It’s no big secret that there’s a very large risk of a major global market disaster in the near future. World Bank President Robert Zoellick said as much this past weekend at Washington’s latest round of the World Bank and IMF. Food and oil prices are surging once again, and many nations are now struggling under crippling debts. Coupled with natural disasters and political uprisings, the world’s economy is on very shaky ground.

In response, the world’s financial elites are demanding urgent action. Standard and Poor’s lowered the outlook rating of America’s debt if they couldn’t get deficit spending under control. And anyone who’s following the news lately knows what that means. The American people are rising up in one of the largest surges in labour organizing in decades. Though many states are passing harsh laws threatening massive cuts, they’re meeting massive opposition.

Similar cries are being echoed in Europe as Moody’s recently downgraded Ireland’s debt to one level above “junk”, and similar massive “austerity” programs and massive protests have broken out accross the continent. And the solutions are clear: cut public spending, privatize services, land and resources, and cut taxes thoroughly for businesses and top earners. These statements are blatantly political: It’s the traditional Neoliberal line. And given our current debt burden, which is in fact far worse than ever, it isn’t surprising.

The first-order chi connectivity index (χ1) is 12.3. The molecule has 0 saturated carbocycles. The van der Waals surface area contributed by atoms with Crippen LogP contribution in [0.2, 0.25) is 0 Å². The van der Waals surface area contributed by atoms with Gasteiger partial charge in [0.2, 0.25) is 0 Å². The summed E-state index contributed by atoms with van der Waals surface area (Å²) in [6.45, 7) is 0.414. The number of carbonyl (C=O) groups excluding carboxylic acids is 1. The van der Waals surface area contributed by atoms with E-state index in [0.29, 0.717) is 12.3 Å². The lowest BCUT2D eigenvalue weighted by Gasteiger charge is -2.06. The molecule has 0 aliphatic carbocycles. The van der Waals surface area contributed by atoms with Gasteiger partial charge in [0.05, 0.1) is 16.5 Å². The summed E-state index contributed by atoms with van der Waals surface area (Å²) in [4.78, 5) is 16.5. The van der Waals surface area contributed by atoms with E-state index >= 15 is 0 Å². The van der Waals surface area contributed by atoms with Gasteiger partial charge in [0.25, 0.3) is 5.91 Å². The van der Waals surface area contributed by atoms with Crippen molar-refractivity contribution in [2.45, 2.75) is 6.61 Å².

What’s so blatantly offensive, though, is that while middle class salaries and benefits, as well as working people’s rights in general are being blamed for this crisis, the reason for our sudden explosion of public debt is right in front of us. The “Bailout” cost trillions of dollars, largely to rescue immensely rich and powerful institutions, who were failing because they made a massive number of very bad investment choices. The crash of 2008 was not a crisis of overpaid workers or bloated public sectors – we’ve all been facing cuts since the days of Reagan and Thatcher. It was a failure of capitalism, and the costs were socialized.

It’s no accident that nations like Greece and Ireland keep coming up in these discussions. American Treasury Secretary Timothy F. Geithner recently praised the leaders in both for the “tough” work they did slashing their deficits. The point of all of these statements is to marginalize public outcry, and make it seem as if riots and depressions are nothing but expected, natural and unfortunate result of “good” policy. These matters, clearly, need to be left to professionals, no matter what the cost.

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